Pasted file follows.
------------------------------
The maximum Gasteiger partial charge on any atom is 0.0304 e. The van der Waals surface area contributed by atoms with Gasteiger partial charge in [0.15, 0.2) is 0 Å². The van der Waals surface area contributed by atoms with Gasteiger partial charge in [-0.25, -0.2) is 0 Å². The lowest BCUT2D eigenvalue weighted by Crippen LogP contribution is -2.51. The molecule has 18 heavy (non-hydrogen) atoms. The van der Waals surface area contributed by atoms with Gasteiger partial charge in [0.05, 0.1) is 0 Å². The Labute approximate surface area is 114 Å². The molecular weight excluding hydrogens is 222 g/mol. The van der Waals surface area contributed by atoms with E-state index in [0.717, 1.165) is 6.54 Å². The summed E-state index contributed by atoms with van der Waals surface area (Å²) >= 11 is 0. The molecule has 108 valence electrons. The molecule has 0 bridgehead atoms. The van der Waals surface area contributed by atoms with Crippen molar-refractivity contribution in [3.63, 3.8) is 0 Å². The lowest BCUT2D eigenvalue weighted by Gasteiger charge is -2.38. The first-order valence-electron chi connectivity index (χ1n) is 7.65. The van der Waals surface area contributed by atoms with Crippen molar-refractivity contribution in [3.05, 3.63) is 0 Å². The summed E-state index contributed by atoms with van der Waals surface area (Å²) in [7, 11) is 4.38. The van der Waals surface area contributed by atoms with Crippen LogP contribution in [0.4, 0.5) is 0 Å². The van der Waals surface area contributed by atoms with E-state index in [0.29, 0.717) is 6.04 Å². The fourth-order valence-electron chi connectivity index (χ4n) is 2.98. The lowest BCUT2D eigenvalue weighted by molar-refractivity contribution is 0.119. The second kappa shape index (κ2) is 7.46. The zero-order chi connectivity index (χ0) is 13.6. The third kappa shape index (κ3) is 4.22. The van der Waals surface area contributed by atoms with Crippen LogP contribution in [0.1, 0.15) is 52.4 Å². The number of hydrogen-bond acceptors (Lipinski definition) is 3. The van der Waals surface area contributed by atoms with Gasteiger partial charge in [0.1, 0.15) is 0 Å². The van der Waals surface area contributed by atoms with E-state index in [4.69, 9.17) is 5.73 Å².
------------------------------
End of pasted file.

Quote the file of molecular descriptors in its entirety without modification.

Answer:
The maximum Gasteiger partial charge on any atom is 0.0304 e. The van der Waals surface area contributed by atoms with Gasteiger partial charge in [0.15, 0.2) is 0 Å². The van der Waals surface area contributed by atoms with Gasteiger partial charge in [-0.25, -0.2) is 0 Å². The lowest BCUT2D eigenvalue weighted by Crippen LogP contribution is -2.51. The molecule has 18 heavy (non-hydrogen) atoms. The van der Waals surface area contributed by atoms with Gasteiger partial charge in [0.05, 0.1) is 0 Å². The Labute approximate surface area is 114 Å². The molecular weight excluding hydrogens is 222 g/mol. The van der Waals surface area contributed by atoms with E-state index in [0.717, 1.165) is 6.54 Å². The summed E-state index contributed by atoms with van der Waals surface area (Å²) >= 11 is 0. The molecule has 108 valence electrons. The molecule has 0 bridgehead atoms. The van der Waals surface area contributed by atoms with Crippen molar-refractivity contribution in [3.63, 3.8) is 0 Å². The lowest BCUT2D eigenvalue weighted by Gasteiger charge is -2.38. The first-order valence-electron chi connectivity index (χ1n) is 7.65. The van der Waals surface area contributed by atoms with Crippen molar-refractivity contribution in [3.05, 3.63) is 0 Å². The summed E-state index contributed by atoms with van der Waals surface area (Å²) in [7, 11) is 4.38. The van der Waals surface area contributed by atoms with Crippen LogP contribution in [0.4, 0.5) is 0 Å². The van der Waals surface area contributed by atoms with E-state index in [0.29, 0.717) is 6.04 Å². The fourth-order valence-electron chi connectivity index (χ4n) is 2.98. The lowest BCUT2D eigenvalue weighted by molar-refractivity contribution is 0.119. The second kappa shape index (κ2) is 7.46. The zero-order chi connectivity index (χ0) is 13.6. The third kappa shape index (κ3) is 4.22. The van der Waals surface area contributed by atoms with Crippen LogP contribution in [0.1, 0.15) is 52.4 Å². The number of hydrogen-bond acceptors (Lipinski definition) is 3. The van der Waals surface area contributed by atoms with Gasteiger partial charge in [0.1, 0.15) is 0 Å². The van der Waals surface area contributed by atoms with E-state index in [4.69, 9.17) is 5.73 Å².